In this four-part series, we'll look at the group-buying landscape, and the opportunities and risks for small businesses considering offering daily deals
"They tell you your phone's going to start to ring - and it does," says Susan Lewandoski, co-owner of the Gramercy Grill, an upscale Vancouver restaurant. "If I said the phone rang every minute, I'm probably underestimating it. It is not humanly possible to answer these phone calls."
Ms. Lewandoski signed her restaurant for a promotion with Groupon, the group-buying, deal-of-the-day coupon site that blasts promotions to hundreds of thousands of customers in most big-city markets.
The company has also spawned a legion of imitators, many of whom are doing a rollicking business of their own. While there are subtle differences between the competing companies, most operate on strikingly similar models.
For many businesses, though, the group-discount model remains an untested novelty. When taking the group-buying plunge, what can a business expect?
Signing up: The first step is to pick a service to work with. This doesn't have to be a lifelong commitment: Many businesses alternate between coupon companies from one promotion and the next. This gives them the chance to be promoted on different mailing lists, reaching more prospective customers.
Groupon itself is widely acknowledged to be the 800-pound gorilla in the space, with over 550,000 subscribers in the Toronto area and 400,000-plus in Vancouver, but other firms - LivingSocial, WagJag, DealFind, TeamBuy and others - can deliver droves of customers as well.
Michael Moran, co-owner of 44wide, a Toronto gallery that specializes in printing photographs on large-scale canvasses, says that when he started his firm, Groupon initially turned him down based on his company's low web profile.
So he turned to WagJag - itself a local firm, more eager to work with him - and sold hundreds of units with his first deal. He repeated the process with TeamBuy, with good results. Within days, he says, Groupon called him back, wanting to do business.
"All the organizations look and see what their competitors are doing," he says. "They can see how much product was sold and at what value."
Today, he's got an exclusive deal with Groupon, selling thousands of discounted canvasses each deal at both ends of the country, with the goal of building up a customer database that will lead to higher-margin repeat business.
Preparing the deal: Coupon deals are more complicated than a simple discount: Most coupon services work hands-on with client firms to, as they put it, "structure the deal." (Unlike self-serve online tools like Google AdWords, group-discount sites deploy battalions of sales and customer-service representatives to work directly with business owners.) Different business categories have different options for creating their deals. For instance, Zane Caplansky, the owner of Caplansky's Delicatessen, a deli catering to Toronto's smoked-meat aficionados, put stipulations on his LivingSocial deal, preventing redemptions on holidays, as well as on weekends until April, when his patio is open. He says he was also able to negotiate payment terms with the company.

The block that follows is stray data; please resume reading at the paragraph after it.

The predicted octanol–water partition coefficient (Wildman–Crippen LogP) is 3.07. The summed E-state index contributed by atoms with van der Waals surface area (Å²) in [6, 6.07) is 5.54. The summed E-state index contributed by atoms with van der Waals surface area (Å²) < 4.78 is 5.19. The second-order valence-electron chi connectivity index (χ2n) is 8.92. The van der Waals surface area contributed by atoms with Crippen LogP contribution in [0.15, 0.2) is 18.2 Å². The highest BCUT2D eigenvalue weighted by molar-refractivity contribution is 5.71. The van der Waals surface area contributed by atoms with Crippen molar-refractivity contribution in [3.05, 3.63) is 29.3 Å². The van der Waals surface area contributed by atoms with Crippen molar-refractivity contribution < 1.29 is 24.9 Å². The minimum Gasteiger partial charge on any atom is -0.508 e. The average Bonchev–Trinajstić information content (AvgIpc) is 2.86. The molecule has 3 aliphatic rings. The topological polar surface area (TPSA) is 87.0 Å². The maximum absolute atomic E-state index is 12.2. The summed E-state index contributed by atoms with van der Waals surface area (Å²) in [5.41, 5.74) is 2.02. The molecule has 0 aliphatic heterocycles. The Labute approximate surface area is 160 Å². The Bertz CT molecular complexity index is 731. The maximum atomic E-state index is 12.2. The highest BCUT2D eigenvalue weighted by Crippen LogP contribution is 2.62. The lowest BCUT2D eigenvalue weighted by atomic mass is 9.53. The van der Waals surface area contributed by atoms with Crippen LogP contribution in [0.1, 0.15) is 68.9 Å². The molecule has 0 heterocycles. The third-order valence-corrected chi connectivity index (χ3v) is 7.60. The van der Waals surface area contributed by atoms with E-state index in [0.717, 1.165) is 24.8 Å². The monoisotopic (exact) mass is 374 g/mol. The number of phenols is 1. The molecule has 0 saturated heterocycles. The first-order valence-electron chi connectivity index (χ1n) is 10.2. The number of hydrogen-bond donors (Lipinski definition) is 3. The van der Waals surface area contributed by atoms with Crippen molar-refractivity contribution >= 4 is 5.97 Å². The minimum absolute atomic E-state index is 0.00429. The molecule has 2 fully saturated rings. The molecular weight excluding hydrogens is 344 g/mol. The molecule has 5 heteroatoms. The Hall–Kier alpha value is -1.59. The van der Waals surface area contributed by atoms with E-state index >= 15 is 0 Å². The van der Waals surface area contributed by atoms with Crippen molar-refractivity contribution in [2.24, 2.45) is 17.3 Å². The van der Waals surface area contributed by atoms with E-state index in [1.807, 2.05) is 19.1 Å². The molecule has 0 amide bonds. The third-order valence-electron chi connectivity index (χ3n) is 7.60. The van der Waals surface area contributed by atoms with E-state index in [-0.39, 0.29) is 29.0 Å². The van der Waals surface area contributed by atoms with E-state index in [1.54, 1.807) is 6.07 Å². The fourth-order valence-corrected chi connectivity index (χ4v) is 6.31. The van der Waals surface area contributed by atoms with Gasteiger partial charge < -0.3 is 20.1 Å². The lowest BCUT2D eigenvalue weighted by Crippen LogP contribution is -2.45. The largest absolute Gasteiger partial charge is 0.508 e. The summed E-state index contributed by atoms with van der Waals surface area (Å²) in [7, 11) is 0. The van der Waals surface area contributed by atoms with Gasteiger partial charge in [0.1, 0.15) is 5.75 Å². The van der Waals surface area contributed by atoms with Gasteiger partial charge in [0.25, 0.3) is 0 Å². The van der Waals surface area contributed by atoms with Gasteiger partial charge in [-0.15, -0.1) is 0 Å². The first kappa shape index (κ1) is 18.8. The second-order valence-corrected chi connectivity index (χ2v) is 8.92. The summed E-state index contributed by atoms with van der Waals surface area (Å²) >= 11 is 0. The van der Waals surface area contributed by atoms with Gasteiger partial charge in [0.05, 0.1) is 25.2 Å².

There's also the question of how much discount to offer and on what items, in order to cushion the expense of the deal.
"You want to make sure that you price it so that customers spend slightly more than the coupon is worth," says Mr. Caplansky.
Also included in the deal-structuring process is the minimum number of coupon-buyers needed to make a deal "active," and a cap on the maximum available to be sold. Larger coupon vendors usually sell so much that the minimum virtually ornamental. The cap, however, is more germane.
The influx: "Obviously, when you hit 500,000 people, you're going to get e-mails and calls," says Kelsey O'Neill, Groupon's spokesperson. Merchants affirm her experience: when a deal goes live in a large market, there's an influx of enquiries and customers that needs to be dealt with.
"Every single day for the first two weeks, it's like new year's eve," says Ms. Lewandoski, at the Gramercy Grill. In her case, this meant making sure that she had enough staff on to cover the rush, as well as making sure that every last server was up to speed on the details of the deal to ensure a smooth experience for customers.
Ms. Lewandoski says she was in contact with her agent at Groupon throughout the process; the company provides briefings for merchants on exactly what to expect on the day a deal goes live, how to handle it.
At some sites, there's another dimension: Groupon and WagJag both prominently feature discussion forums, where merchants and prospective coupon-buyers can interact. At 44wide, Mr. Moran said he found talking to clients to be a highly productive experience as he sought to create repeat customers.
Redemptions: Coupons issued to buyers are individually numbered, so the merchant can track redemptions; this is important for measuring the deal's effectiveness, to say nothing of making sure that no customers get clever and try redeeming the same coupon twice.
Reporting requirements vary from company to company. Many, especially the larger ones, offer online redemption-tracking services. (Groupon even has a mobile app for merchants that can scan coupons; meanwhile, LivingSocial lets customers redeem their coupons with an app.) Ms. O'Neill says that Groupon customers can expect to see 10 per cent of their coupons redeemed in the first 10 days, and 20 per cent within the first month; merchants will also see a spike as the deal draws to a close. The payout of revenue from the coupons varies between companies; some merchants have reported success in negotiating terms.
After that, turning discount buyers into repeat customers is in the hands of the merchant. But for many, a full restaurant is a good start.
Special to The Globe and Mail
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